Not Home Alone: Finding a Pet Care Giver
Welcome all to those lazy, hazy, crazy days of summer- the time for vacations, or day trips. If you have a pet, this can cause you to pause. You can’t always take your precious best friend everywhere. In fact, sometimes, it is best if he or she remains at home while you gallivant around the globe, the country or province/state. When this is the case, you need to come up with a plan.
You can choose from several potential solutions. These include:
- Doggy Day care – if you are going for the day
- Doggy camp or vacation places
- Your Vet’s
- The breeder from whom you got your dog
- A sitter
- A close friend or neighbour
All are viable options. They can provide an answer to your problem. Your choice may depend upon the environment to which your dog responds best. It may also rely on other factors
Factors affecting Your Choice
Your dog and pet sitter must be a good fit. Before you decide on what choice, you need to look at several variables that may affect the decision to choose one means over another.
- Age – as a dog gets older, it is often best to leave them in familiar surroundings. This reduces the amount of adjustment he or she may have to make.
- Breeder – if your dog is happy to visit his parents, brothers, sisters and other relatives, and the breeder welcomes back his or her dogs, this can be a good fit.
- Origins – if your dog was a foster dog or foundling or “second-chance” or any of the names given to dogs for whom you are not the original owner, depending upon his or her temperament, staying home is the best option. To place them into a kennel, doggy camp or veterinarian lodging may make them feel abandoned once again. Your dog may think you are not their “forever home.”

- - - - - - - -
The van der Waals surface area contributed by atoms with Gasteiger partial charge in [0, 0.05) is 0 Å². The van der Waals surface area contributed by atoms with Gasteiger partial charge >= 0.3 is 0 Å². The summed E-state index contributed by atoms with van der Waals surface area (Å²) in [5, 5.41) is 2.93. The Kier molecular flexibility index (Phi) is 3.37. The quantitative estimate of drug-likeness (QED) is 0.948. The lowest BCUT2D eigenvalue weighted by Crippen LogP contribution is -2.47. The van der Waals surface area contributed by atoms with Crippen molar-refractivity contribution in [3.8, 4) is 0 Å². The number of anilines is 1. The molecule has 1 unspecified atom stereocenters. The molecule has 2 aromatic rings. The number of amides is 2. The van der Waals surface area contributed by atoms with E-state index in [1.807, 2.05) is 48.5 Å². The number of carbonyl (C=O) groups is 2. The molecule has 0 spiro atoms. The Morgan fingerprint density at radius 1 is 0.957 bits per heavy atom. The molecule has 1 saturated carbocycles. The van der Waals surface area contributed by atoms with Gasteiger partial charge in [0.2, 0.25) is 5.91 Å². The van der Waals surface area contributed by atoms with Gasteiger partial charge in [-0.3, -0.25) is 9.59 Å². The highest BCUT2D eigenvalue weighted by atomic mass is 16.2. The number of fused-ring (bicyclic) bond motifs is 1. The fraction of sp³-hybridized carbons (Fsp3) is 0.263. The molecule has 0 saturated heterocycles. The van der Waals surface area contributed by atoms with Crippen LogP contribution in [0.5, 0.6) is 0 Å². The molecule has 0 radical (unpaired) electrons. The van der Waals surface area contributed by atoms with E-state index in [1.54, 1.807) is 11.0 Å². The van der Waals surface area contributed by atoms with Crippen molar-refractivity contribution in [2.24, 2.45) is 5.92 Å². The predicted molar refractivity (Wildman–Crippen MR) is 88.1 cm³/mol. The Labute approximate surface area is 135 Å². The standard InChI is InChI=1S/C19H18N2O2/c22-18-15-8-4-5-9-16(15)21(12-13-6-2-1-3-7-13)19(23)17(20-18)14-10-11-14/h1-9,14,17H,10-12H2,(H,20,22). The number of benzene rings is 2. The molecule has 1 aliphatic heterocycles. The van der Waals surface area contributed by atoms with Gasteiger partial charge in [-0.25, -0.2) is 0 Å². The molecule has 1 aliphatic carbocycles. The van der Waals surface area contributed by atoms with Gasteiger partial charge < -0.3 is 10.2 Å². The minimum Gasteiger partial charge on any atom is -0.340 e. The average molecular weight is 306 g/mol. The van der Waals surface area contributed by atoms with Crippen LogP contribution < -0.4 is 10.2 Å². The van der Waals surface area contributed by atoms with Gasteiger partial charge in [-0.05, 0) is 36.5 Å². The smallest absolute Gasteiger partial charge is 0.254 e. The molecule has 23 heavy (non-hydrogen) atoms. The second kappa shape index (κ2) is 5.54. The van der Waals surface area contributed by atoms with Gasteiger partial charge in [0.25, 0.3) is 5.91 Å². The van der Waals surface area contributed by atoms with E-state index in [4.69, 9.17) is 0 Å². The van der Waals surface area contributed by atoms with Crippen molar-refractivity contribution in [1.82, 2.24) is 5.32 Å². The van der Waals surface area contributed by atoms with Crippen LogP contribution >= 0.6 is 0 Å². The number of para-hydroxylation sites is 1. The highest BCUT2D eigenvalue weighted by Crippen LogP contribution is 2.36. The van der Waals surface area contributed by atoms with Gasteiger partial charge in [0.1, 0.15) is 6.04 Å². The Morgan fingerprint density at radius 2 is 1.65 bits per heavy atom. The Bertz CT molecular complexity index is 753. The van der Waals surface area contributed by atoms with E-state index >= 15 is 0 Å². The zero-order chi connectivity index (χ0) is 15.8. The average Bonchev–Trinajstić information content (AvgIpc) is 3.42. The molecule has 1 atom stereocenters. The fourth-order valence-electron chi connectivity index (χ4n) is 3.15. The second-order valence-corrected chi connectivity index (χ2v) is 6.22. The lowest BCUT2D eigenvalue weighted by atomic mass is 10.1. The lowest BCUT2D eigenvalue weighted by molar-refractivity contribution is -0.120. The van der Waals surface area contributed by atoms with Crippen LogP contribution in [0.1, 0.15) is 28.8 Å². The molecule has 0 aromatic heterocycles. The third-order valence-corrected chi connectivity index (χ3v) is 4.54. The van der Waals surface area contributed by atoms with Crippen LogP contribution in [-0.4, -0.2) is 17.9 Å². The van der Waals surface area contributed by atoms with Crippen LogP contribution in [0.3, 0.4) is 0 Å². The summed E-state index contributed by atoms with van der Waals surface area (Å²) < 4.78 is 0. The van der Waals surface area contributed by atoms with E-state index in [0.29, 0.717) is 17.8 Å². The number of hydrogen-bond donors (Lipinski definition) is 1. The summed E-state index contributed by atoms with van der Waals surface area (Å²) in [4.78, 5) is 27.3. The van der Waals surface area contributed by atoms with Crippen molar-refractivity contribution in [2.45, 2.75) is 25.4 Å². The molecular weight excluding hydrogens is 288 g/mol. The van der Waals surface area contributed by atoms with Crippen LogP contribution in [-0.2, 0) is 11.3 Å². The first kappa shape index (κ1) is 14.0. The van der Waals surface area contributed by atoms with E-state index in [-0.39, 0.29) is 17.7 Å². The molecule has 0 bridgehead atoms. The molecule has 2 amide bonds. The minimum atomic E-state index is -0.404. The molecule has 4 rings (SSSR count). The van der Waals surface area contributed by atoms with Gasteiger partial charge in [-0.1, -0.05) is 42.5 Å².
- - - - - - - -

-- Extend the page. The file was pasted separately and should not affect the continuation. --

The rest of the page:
- Temperament – Some dogs love being around others. They love Doggy Day care and would have an amazing time at Doggy Camp. Others enjoy being among the familiar. They like being at home. As for boarding at the Vet’s? If going to the Vet’s induces anxiety and stress, perhaps this is not the best place to board your dog.
- Health – If your dog has health issues, boarding at the Vet’s may be the right answer. If he or she is in great health, any of the options may provide optimal care.
- Familiarity – If you have someone you hire to walk your dog while you are at work, this is a logical choice to make. If they are not available, they might know someone who is reliable and can take on the responsibility.
Whether you decide on boarding out or keeping your do in house, you need to plan how you are going to do this. You also need to screen carefully who is going to take care of your dog while you are gone. With this in mind, be sure you investigate the potential caregivers. Prepare a set list of questions to ask when you interview them. Ask for multiple references whenever applicable. Have an in-home visit to see how your dog reacts to him/her and how the individual interacts with your dog
When you leave your dog at home, you need to make sure he or she will be safe and comfortable while you are away. You will be trusting the life of your dog to someone else, so do not jump at the first option. Be sure to do your homework. Ask about their qualifications and make time to check their references. Taking the right initial first steps will help you and your dog both enjoy this time apart.